This article was published in the Lenoir News-Topic.
Tanya Yearick had been in downtown Hudson for hours when she realized she didn’t have her keys.
Yearick, the president of the Hudson Community Development Association, arrived before dawn Saturday morning to start setting up for the town’s Butterfly Festival. By the time she realized her things were missing, the sun was out and crowds were pouring in for the festival – which is the largest one in the county.
Yearick realized everything – her keys, her purse, her wallet – was in her unlocked car. She rushed out, not knowing what she’d find – and she found all of it sitting safely on the seat, undisturbed by the thousands of festival attendees who’d passed by.
“That’s just our little town,” said Rebecca Bentley, Hudson’s town manager, as she wrapped up the story.
And throughout the day, it was the town’s charms that were on display more than any wares or services set up by the vendors lining Hudson’s main thoroughfare.
Though around 3,000 people showed up, it wasn’t quite a banner year for the festival, Bentley said. Some may have been deterred by the weather – a brisk 45 degrees, cooled down further by a crisp wind.
“We’ve had this thing in scorching hot heat, we’ve had it in pouring rain, we’ve had it in wind so bad you can’t keep the tent down,” Bentley said. “But this is the first cold one.”
Still, vendors packed into downtown for the annual festival. Some were local – like Sonia Hartley of Gamewell, who sells rustic, Pinterest-style crafts like chalkboards and Mason jars to help subsidize the cost of having five kids in school.
Others came from further away, like Ritchie Robbins and his wife Joyce, who have come from Forest City to set up a booth at the Butterfly Festival for five years now.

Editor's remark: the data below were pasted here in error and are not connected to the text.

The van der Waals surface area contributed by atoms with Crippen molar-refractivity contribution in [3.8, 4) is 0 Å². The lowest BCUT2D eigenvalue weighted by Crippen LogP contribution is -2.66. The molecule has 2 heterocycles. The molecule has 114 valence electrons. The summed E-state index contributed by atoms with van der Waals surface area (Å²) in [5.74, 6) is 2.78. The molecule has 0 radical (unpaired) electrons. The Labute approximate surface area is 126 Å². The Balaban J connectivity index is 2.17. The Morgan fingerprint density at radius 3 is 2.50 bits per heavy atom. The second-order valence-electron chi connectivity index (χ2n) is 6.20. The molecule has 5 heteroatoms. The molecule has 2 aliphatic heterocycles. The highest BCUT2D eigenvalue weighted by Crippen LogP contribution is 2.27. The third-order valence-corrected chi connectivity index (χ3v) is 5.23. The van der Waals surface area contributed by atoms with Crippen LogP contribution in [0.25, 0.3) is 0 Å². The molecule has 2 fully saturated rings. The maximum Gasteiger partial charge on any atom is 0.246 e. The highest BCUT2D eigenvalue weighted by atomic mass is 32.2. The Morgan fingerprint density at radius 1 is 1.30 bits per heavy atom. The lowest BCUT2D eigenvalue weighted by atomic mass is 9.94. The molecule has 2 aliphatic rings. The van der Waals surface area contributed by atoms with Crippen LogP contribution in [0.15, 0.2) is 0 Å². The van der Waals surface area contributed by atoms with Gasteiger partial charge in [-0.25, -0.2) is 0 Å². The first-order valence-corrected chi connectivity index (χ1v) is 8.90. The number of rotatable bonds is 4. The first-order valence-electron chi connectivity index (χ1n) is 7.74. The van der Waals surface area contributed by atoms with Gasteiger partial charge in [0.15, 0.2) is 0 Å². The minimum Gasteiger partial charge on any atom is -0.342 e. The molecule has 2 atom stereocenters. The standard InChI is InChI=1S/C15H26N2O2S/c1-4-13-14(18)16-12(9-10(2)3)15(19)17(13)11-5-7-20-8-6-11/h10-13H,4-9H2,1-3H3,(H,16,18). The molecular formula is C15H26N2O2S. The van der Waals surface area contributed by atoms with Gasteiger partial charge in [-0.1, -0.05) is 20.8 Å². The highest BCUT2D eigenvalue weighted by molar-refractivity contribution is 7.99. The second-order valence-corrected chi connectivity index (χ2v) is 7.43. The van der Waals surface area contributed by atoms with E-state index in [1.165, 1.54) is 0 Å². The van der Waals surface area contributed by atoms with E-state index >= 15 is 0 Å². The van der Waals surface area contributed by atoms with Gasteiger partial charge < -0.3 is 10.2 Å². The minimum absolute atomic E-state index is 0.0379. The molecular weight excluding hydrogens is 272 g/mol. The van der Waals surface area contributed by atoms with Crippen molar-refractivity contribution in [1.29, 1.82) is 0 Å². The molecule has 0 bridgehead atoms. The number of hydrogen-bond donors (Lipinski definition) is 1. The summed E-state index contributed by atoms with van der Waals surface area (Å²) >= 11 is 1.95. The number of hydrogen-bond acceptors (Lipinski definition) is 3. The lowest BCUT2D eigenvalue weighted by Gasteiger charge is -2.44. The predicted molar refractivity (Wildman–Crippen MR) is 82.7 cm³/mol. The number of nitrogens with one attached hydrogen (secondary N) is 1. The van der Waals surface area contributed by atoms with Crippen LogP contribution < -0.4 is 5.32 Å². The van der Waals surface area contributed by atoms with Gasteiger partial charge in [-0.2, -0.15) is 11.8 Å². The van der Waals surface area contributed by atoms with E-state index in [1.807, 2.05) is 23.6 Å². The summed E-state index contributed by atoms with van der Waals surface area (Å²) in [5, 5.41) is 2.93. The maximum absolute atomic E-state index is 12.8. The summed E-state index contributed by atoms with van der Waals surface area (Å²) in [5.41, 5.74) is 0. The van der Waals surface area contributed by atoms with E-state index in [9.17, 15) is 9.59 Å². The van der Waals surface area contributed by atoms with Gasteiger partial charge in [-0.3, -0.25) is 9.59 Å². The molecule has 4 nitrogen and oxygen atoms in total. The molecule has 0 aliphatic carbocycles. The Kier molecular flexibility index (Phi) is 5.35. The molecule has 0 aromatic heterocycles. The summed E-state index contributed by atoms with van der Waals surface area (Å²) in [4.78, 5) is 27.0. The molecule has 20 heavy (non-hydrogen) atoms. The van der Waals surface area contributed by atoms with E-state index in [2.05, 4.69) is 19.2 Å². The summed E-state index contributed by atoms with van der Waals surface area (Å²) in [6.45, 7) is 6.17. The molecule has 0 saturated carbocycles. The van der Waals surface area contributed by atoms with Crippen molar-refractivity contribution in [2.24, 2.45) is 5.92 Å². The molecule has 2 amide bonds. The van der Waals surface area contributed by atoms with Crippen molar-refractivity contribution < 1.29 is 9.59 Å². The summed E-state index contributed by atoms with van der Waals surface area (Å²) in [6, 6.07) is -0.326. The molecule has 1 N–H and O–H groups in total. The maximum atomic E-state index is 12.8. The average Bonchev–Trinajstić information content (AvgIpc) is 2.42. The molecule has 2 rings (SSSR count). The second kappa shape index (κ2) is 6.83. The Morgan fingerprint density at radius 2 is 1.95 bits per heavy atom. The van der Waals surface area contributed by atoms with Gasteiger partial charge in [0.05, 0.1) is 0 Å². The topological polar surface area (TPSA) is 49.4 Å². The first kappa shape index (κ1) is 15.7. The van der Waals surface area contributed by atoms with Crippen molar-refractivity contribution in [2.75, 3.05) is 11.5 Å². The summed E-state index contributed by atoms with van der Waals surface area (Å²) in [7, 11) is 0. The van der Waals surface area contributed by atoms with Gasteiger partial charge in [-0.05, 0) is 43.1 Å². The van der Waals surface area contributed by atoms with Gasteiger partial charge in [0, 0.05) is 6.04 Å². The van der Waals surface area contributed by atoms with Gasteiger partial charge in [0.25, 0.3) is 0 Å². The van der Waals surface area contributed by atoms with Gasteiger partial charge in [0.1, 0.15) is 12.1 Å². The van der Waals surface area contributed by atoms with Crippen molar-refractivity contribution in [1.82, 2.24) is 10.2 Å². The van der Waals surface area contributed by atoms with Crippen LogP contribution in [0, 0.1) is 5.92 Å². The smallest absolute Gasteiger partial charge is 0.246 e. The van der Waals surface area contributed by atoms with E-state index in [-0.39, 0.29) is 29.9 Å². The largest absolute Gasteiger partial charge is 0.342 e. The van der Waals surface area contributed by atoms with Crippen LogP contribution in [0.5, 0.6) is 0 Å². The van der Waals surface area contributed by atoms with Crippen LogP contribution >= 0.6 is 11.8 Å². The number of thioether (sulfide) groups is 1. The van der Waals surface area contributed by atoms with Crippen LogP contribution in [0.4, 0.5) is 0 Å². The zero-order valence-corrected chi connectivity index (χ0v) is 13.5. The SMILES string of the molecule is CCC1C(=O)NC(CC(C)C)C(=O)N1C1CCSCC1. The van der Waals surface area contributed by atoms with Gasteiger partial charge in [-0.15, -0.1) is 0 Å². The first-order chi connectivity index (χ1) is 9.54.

“It’s a good town,” Robbins said as he wove strands of neon-pink parachute cord into a bracelet. “I like it.”
You could get everything from a painted canvas to a knitted dog sweater at this year’s festival. Country and blues bands strummed onstage. Boy Scouts flipped burgers and members of the American Legion slapped Polish sausages on buns.
Democratic congressional candidate Tom Hill shook hands and registered voters; his tent was emblazoned words like “moderate” and “support our troops” to soften the blow of the word “Democrat” in deep-red Caldwell County.
Others set up booths where no payment was required. First Baptist Hudson has offered free coffee and water at the festival for years – usually it’s the water that’s more welcome, but “coffee’s the choice of the day today,” volunteer Butch Houk said.
The chilly day and slightly slimmer turnout had an effect on sales, some vendors said. But it was still more about Hudson than it was about money.
“Artwork and craft shows, it’s a little bit of a hard sell,” said Earline Lovejoy, a Hudson resident there selling prints of her photographs. “The fun part is meeting the people.”
It all comes back to Yearick’s story. The whole point is to spend the day in a town where you can lock your keys and wallet in your car and retrieve them safely hours later, Bentley said.
“Three-thousand people here,” she said, “and her keys and purse and everything were sitting right there where she left them.”